Frankly, I’m embarrassed that crab cakes haven’t made it onto the site yet. Any Maryland blogger worth their grain in salt NEEDS to have a good crab cake recipe to share. The world doesn’t turn to us for much in the way of famous foods. We’re notorious for our fried chicken, pit beef, our Smith Island cakes, and of course…crab cakes. Let me start off my saying, I’m not a big fan of crab cakes. My mom always made great ones, but they were just never “my thing”. When I see recipes online, or in cookbooks, often I am disparaged by the amount of filler that people put in their cakes. Bell peppers, bread crumbs, eggs, herbs, avocado, cheese – the list goes on. It’s a travesty, people! A GOOD crab cake only needs crab meat, and a little bit of a binder. I had a recipe that I used forever, and it was great. But, I would use a good amount of breadcrumbs to get them to hold their shape. That always kind of bothered me. Then, one of my best girlfriend’s aunt shared this recipe on a local recipe swapping group that I’m a member of on Facebook. It had virtually no binding agents! Flour, a bit of mayo and mustard, an egg, and a bit of seasoning. I should also mention the fact that this said Aunt is a purveyor of crab meat. As a side-job she picks crabs and sells the meat in the summertime. The woman knows her crab, ya’ll. I knew I had to try it…

Talk about blown away! Like I mentioned above, I don’t even like crab cakes, and I ended up scarfing one down. These cakes are solid packed full of meat. It is definitely my go-to recipe for crab cakes now. They formed in your hands beautifully, fried up beautifully, and as you can see from the picture – were gorgeous inside too. I realize that not everyone can get their hands on blue crab meat. I’ve not tried myself, but I’m fairly certain this recipe would work with Dungeness crab meat, or even snow crab meat. Whatever is good, and fresh in your neck of the woods! I served with baked oven fries, as well as a green salad. They make a delightful sandwich too. Oooh, or over a bed of fettuccine Alfredo. Hea-ven!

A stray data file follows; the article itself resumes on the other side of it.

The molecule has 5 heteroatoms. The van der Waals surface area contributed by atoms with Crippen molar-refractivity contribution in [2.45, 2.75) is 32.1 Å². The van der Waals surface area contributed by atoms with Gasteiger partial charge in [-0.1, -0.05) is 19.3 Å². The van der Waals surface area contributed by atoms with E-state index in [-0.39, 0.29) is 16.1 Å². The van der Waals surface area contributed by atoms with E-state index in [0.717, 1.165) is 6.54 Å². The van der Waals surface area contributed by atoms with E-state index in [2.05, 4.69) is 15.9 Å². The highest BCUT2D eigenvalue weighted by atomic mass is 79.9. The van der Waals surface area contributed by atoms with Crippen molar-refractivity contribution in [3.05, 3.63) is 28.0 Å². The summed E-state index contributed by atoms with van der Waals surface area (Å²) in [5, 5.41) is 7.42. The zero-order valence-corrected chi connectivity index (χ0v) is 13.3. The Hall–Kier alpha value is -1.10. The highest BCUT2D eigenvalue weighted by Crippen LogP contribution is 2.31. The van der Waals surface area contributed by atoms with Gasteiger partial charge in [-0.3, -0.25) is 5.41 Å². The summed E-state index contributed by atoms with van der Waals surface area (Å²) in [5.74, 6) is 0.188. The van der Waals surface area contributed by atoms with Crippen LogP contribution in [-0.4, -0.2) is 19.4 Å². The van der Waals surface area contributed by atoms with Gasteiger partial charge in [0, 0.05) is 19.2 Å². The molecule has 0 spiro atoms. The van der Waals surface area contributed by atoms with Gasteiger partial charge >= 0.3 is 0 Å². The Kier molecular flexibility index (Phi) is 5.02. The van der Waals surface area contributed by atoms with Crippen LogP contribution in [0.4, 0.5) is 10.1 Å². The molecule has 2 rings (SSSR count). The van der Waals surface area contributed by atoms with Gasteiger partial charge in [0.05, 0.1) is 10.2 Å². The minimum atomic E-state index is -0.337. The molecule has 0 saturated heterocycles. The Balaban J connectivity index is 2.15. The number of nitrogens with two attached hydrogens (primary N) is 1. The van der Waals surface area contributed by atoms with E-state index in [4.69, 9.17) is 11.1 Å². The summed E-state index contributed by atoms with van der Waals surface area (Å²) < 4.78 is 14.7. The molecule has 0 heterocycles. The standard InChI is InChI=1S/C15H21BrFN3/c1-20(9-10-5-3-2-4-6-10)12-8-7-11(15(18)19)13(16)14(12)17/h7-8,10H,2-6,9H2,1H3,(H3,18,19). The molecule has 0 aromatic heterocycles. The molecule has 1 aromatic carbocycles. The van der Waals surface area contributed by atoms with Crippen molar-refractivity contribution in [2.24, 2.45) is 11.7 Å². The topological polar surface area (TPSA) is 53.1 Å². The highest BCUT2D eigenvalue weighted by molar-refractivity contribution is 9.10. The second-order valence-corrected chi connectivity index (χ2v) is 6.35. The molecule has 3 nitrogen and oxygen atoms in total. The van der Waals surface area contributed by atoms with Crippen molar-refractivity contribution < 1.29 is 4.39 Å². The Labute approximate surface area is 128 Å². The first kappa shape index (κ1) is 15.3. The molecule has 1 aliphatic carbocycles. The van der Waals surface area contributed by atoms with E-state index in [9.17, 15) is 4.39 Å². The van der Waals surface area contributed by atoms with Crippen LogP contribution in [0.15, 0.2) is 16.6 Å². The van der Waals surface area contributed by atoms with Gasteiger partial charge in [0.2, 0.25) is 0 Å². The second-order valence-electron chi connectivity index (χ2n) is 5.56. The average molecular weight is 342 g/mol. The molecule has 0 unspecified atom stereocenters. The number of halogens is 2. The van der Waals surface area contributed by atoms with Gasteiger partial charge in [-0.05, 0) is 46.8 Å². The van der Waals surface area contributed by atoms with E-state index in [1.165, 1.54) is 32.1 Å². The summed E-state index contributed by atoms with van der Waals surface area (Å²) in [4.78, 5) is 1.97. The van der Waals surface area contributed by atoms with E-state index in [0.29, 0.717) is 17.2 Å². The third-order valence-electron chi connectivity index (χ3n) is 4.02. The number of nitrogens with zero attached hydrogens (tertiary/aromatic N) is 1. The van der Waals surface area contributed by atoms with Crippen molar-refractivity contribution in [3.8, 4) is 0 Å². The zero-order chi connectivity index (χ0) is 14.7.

This recipe makes about 5 crab cakes. If your budget allows, I’d highly recommend doubling the recipe, and then freezing half of the cakes. They freeze great! And, frozen crab cakes are one of my favorite “go to” easy meals on those nights when I’m just too tired to cook. Simply form and place on a cookie sheet lined with wax paper. Freeze on the cookie sheet for about 2 hours, until frozen. Then vacuum seal or wrap securely in freezer paper. Cook the frozen cakes just as you would if they were fresh, adding a few minutes of cooking time to each side of the cake.

We always plant a garden in our backyard in the summertime. The tomato and pepper harvests seem to vary from year to year, but the one vegetable I can always count on to have an over abundance all season long is green beans. They’re easy to grow, easy to take care of, and they just keep giving and giving. Will enjoyed plenty of them in his baby food this summer, and we love to enjoy them simple steamed or sautéed with a bit of olive oil and garlic. Even with eating them two or three times a week with dinner, I STILL always have more than I know what to do with. Enter the dilly bean. I started canning them 2 or 3 years ago now, and they’re always a favorite around our house. While we’re fans of pretty much anything pickled in this house – dilly beans really stand apart from your “standards”. They are packed with wonderful dill flavor. So crispy and delicious. You can also pig out on the whole jar, and don’t have to feel that guilty about it. Try them as a garnish for your next Bloody Mary, instead of a boring stalk of celery!

Pickled items are a great introduction to canning because you don’t need a ton of special equipment, and due to the high acidity of the brine – it’s virtually impossible for any bacteria to survive. Things like botulism, I hear they are not so good. At any rate, feel free to play around with the spice combinations. The only thing you want to adhere to for certain would be the water/vinegar/salt ratio.